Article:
One of the major carbon-rich primary energy sources in the world is coal. China and India are the major consumers of coal in the world (coal fuels nearly 70 included of Chinese and Indian power generating plants). Interesting enough, USA, Russia, Australia, Indonesia and Columbia have been steadily increasing coal export to the international market. At the same time, other fossil fuels like mineral oil, LNG and natural gas production and export have been increasing as demands continue to surge. The petroleum producing and exporting countries including those who strongly advocate for getting rid of fossil fuels have been continuing (and increasing) petroleum exports (for instance, Norway). However, the post-pandemic recovery of the world economy has been pushing for increased primary and electric energy demands. The petroleum producing and exporting countries have been taking the situation as an opportunity for them.
Bangladesh has been feeling pressure as petroleum products including crude oil and LNG prices rose manifold in the recent weeks. Various projections hint at no tendencies of price decline for the energy commodities in the near future. The government agencies involved in energy commodity import and marketing are in a dilemma whether to continue more (may enhance threefold compared to last fiscal year) subsidies or to raise the sales price of primary and electric energy. If the prices for energy will be revised to restrict subsidies, consumers will suffer adversely. In January this year, petroleum was US$49 a barrel which has jumped to US$85 a barrel now.
A published report indicates that the Power, Energy and Mineral Resources Division of the government is likely to pay a subsidy of Taka 16,000 crore (160 billion) for the power sector this year (last year the amount of subsidy in the power sector was approx. Taka 100 billion). Also, the subsidy for LNG imports is expected to rise from last year’s 40 billion to 100 billion during this year.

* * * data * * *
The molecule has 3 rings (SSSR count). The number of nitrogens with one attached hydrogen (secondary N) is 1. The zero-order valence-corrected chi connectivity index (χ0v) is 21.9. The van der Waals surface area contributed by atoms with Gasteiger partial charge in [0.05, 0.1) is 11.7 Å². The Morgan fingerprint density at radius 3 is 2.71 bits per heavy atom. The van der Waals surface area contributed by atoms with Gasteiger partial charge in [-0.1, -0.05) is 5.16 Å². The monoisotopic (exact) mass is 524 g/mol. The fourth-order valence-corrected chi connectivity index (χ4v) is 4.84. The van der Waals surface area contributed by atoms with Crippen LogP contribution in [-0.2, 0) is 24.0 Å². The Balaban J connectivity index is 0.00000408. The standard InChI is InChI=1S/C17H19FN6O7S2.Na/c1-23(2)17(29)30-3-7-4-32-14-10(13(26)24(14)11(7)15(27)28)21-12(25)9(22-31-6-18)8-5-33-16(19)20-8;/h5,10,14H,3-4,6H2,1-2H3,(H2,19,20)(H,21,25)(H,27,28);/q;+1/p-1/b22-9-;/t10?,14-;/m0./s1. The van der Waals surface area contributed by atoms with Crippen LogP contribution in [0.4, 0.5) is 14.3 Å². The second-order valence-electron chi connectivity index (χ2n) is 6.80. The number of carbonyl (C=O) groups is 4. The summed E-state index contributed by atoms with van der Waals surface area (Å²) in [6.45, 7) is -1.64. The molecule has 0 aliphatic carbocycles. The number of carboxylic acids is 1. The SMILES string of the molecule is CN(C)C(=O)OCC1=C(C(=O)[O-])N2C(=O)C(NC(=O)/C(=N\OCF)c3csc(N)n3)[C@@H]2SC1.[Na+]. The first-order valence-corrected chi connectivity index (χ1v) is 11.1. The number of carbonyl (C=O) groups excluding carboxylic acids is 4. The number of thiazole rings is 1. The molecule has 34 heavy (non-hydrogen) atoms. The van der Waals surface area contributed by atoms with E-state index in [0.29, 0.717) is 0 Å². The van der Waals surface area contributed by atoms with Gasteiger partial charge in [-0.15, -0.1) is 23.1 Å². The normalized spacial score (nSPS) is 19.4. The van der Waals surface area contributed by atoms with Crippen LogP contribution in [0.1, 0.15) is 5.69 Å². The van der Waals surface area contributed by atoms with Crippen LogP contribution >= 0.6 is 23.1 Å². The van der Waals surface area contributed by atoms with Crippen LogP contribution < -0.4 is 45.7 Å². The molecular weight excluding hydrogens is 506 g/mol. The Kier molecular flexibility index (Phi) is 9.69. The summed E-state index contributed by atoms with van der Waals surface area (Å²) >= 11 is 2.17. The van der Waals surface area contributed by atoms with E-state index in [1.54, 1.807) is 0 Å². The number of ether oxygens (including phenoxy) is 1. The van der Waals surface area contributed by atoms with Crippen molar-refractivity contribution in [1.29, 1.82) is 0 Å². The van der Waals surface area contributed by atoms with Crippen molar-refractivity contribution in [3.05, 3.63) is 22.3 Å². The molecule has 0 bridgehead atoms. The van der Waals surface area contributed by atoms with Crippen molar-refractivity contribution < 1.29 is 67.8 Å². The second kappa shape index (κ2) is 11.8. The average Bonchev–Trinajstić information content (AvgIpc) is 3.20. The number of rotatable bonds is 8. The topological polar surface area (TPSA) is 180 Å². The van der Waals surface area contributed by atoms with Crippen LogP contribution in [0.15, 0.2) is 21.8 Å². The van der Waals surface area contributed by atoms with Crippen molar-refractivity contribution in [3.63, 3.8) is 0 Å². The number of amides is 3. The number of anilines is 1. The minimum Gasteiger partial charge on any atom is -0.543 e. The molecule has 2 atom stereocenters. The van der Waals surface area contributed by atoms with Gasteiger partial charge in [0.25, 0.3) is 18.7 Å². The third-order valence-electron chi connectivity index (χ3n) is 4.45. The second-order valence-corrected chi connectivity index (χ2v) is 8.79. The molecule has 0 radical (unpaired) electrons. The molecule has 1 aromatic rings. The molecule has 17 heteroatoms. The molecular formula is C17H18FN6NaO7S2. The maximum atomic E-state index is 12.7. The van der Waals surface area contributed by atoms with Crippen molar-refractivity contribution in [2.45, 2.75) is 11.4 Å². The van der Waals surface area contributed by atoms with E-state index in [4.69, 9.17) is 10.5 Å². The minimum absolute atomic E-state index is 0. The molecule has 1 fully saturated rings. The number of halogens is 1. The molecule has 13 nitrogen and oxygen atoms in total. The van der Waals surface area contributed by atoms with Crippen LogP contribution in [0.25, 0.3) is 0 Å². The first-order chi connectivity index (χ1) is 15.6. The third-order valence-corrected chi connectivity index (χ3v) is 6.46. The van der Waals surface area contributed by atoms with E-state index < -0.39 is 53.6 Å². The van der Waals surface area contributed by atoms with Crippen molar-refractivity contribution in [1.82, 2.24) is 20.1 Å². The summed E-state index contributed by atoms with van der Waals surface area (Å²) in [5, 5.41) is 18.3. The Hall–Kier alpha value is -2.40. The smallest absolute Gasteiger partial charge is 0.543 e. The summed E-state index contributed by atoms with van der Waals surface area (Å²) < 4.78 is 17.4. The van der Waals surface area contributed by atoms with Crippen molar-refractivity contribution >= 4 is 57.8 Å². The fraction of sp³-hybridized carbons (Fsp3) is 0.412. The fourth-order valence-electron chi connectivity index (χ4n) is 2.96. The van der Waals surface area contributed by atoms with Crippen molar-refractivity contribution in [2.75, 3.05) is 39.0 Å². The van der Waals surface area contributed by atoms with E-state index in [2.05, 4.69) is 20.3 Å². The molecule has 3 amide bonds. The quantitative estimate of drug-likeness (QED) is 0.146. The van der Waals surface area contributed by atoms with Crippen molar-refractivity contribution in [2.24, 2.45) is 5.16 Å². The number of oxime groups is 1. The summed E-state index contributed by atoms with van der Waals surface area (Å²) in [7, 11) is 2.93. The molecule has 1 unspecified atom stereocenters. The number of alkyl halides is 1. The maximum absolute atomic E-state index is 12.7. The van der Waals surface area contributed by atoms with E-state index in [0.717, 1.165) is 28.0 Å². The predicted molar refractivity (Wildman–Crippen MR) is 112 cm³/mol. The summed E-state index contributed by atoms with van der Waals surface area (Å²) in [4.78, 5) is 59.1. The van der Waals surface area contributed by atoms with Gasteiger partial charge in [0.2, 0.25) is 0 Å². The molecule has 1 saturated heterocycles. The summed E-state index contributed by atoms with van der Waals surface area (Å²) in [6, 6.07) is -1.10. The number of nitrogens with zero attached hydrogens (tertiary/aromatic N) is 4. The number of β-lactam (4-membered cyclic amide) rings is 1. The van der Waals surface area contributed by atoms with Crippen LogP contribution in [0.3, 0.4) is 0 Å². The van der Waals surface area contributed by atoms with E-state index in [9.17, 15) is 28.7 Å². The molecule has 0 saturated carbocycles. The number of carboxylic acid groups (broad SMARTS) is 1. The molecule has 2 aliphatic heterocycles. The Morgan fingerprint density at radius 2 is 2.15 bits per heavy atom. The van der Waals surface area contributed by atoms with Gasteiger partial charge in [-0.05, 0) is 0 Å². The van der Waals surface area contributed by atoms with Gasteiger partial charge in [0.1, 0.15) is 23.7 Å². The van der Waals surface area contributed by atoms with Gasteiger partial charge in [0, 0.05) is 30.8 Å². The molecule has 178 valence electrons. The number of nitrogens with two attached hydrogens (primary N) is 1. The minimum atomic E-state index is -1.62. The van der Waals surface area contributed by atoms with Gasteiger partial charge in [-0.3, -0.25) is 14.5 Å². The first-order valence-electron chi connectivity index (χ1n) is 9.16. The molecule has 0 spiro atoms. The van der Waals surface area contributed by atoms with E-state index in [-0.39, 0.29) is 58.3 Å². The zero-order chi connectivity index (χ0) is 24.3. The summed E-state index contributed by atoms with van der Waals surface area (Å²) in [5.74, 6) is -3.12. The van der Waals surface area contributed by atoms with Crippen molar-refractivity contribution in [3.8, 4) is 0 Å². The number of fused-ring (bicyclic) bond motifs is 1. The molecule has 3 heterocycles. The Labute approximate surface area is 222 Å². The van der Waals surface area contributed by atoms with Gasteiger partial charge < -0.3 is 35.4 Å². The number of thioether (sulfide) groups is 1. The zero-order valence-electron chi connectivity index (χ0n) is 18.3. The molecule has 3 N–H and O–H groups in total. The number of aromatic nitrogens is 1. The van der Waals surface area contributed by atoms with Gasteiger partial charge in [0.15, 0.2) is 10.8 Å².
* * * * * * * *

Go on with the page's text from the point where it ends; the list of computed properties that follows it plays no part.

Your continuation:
Dependence on the import of primary fuel has been steadily increasing. Although Bangladesh aspires to attain a 40 included share of renewable energy in 2041, within the next couple of years import dependence on coal and LNG will increase significantly. The present annual requirements for more than 8 million tonnes of coal import will increase three-fold within the next couple of years.
The huge demand growth for coal for China and India and in Europe have already pushed coal rice per tonne at USD120 now (from USD 70/tonne a year ago) resulting in the rise of coal price in Bangladesh’s domestic market at Taka 18000/tonne ahead of the start of brick (the major construction material in Bangladesh) making season. The Bangladesh Brick Manufacturing Owner’s Association (BBNOA) leaders anticipate that the soaring coal price will cause a rise of almost USD12 per thousand pieces of bricks.
Media reports suggest that the concern on the ‘squeeze in fossil fuel-based primary energy markets, surging prices and the resurgence of coal will cast a shadow on efforts to curb emissions in COP26.’ On the other hand, the limitations for the increased supply of gas (as a transitional fuel from coal to renewable energy) make the choices for policymakers difficult. Saying good buy to coal is difficult at least until 2030-2040.
After all, for the policymakers, the choice is limited until a proven technology breakthrough suggests a cost-competitive sustainable alternative. The low carbon future so far is a high-cost energy future for the world!
By Mushfiqur Rahman